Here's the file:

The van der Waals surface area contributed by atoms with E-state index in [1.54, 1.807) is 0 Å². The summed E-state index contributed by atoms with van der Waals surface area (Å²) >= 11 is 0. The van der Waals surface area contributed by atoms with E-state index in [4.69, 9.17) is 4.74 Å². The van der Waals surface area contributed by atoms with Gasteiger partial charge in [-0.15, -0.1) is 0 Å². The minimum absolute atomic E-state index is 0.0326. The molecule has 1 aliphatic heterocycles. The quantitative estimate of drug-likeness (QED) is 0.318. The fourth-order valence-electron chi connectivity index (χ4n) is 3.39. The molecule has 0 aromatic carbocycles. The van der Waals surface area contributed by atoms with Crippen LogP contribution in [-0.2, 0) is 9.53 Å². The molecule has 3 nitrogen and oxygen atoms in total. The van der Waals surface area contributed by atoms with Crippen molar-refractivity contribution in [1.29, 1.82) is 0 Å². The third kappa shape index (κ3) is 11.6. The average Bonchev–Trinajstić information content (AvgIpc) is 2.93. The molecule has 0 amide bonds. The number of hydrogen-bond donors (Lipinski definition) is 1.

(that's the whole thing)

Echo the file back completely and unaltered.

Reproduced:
The van der Waals surface area contributed by atoms with E-state index in [1.54, 1.807) is 0 Å². The summed E-state index contributed by atoms with van der Waals surface area (Å²) >= 11 is 0. The van der Waals surface area contributed by atoms with E-state index in [4.69, 9.17) is 4.74 Å². The van der Waals surface area contributed by atoms with Gasteiger partial charge in [-0.15, -0.1) is 0 Å². The minimum absolute atomic E-state index is 0.0326. The molecule has 1 aliphatic heterocycles. The quantitative estimate of drug-likeness (QED) is 0.318. The fourth-order valence-electron chi connectivity index (χ4n) is 3.39. The molecule has 0 aromatic carbocycles. The van der Waals surface area contributed by atoms with Crippen LogP contribution in [-0.2, 0) is 9.53 Å². The molecule has 3 nitrogen and oxygen atoms in total. The van der Waals surface area contributed by atoms with Crippen molar-refractivity contribution in [1.29, 1.82) is 0 Å². The third kappa shape index (κ3) is 11.6. The average Bonchev–Trinajstić information content (AvgIpc) is 2.93. The molecule has 0 amide bonds. The number of hydrogen-bond donors (Lipinski definition) is 1.